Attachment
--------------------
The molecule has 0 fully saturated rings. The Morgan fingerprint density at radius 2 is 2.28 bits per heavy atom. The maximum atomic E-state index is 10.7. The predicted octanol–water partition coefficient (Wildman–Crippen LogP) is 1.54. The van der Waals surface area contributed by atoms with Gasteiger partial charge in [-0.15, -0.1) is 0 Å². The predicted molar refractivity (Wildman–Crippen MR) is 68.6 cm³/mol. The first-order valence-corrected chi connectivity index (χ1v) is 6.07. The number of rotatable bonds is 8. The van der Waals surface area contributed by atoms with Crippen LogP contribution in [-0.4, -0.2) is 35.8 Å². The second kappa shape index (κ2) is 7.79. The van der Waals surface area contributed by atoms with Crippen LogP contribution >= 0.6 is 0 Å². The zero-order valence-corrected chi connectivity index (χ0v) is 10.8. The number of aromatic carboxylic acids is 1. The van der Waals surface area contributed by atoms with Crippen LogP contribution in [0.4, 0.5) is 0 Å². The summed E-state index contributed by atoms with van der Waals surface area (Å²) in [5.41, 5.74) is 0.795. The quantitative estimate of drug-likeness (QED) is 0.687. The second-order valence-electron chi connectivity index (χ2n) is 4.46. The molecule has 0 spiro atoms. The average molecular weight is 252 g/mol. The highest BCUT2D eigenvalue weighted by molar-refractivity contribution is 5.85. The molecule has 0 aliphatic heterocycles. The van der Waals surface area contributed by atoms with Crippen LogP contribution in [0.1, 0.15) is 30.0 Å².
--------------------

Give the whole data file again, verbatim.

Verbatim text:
The molecule has 0 fully saturated rings. The Morgan fingerprint density at radius 2 is 2.28 bits per heavy atom. The maximum atomic E-state index is 10.7. The predicted octanol–water partition coefficient (Wildman–Crippen LogP) is 1.54. The van der Waals surface area contributed by atoms with Gasteiger partial charge in [-0.15, -0.1) is 0 Å². The predicted molar refractivity (Wildman–Crippen MR) is 68.6 cm³/mol. The first-order valence-corrected chi connectivity index (χ1v) is 6.07. The number of rotatable bonds is 8. The van der Waals surface area contributed by atoms with Crippen LogP contribution in [-0.4, -0.2) is 35.8 Å². The second kappa shape index (κ2) is 7.79. The van der Waals surface area contributed by atoms with Crippen LogP contribution >= 0.6 is 0 Å². The zero-order valence-corrected chi connectivity index (χ0v) is 10.8. The number of aromatic carboxylic acids is 1. The van der Waals surface area contributed by atoms with Crippen LogP contribution in [0.4, 0.5) is 0 Å². The summed E-state index contributed by atoms with van der Waals surface area (Å²) in [5.41, 5.74) is 0.795. The quantitative estimate of drug-likeness (QED) is 0.687. The second-order valence-electron chi connectivity index (χ2n) is 4.46. The molecule has 0 spiro atoms. The average molecular weight is 252 g/mol. The highest BCUT2D eigenvalue weighted by molar-refractivity contribution is 5.85. The molecule has 0 aliphatic heterocycles. The van der Waals surface area contributed by atoms with Crippen LogP contribution in [0.1, 0.15) is 30.0 Å².